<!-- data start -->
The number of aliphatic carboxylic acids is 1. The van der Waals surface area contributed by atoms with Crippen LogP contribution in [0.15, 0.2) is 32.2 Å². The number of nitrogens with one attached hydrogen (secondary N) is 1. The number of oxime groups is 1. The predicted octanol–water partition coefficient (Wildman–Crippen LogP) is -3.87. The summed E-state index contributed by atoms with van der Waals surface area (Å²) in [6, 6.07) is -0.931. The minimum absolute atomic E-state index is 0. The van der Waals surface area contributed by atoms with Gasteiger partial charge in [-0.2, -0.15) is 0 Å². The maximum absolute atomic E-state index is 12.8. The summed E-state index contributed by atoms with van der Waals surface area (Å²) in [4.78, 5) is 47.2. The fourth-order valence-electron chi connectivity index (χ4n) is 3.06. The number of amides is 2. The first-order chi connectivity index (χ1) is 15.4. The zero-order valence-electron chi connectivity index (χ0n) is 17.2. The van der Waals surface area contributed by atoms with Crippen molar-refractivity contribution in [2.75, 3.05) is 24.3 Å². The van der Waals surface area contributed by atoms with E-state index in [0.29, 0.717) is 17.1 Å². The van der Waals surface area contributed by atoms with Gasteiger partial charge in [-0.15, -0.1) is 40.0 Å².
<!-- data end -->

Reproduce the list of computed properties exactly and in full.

The number of aliphatic carboxylic acids is 1. The van der Waals surface area contributed by atoms with Crippen LogP contribution in [0.15, 0.2) is 32.2 Å². The number of nitrogens with one attached hydrogen (secondary N) is 1. The number of oxime groups is 1. The predicted octanol–water partition coefficient (Wildman–Crippen LogP) is -3.87. The summed E-state index contributed by atoms with van der Waals surface area (Å²) in [6, 6.07) is -0.931. The minimum absolute atomic E-state index is 0. The van der Waals surface area contributed by atoms with Gasteiger partial charge in [-0.2, -0.15) is 0 Å². The maximum absolute atomic E-state index is 12.8. The summed E-state index contributed by atoms with van der Waals surface area (Å²) in [4.78, 5) is 47.2. The fourth-order valence-electron chi connectivity index (χ4n) is 3.06. The number of amides is 2. The first-order chi connectivity index (χ1) is 15.4. The zero-order valence-electron chi connectivity index (χ0n) is 17.2. The van der Waals surface area contributed by atoms with Crippen molar-refractivity contribution in [2.75, 3.05) is 24.3 Å². The van der Waals surface area contributed by atoms with E-state index in [0.29, 0.717) is 17.1 Å². The van der Waals surface area contributed by atoms with Gasteiger partial charge in [-0.15, -0.1) is 40.0 Å².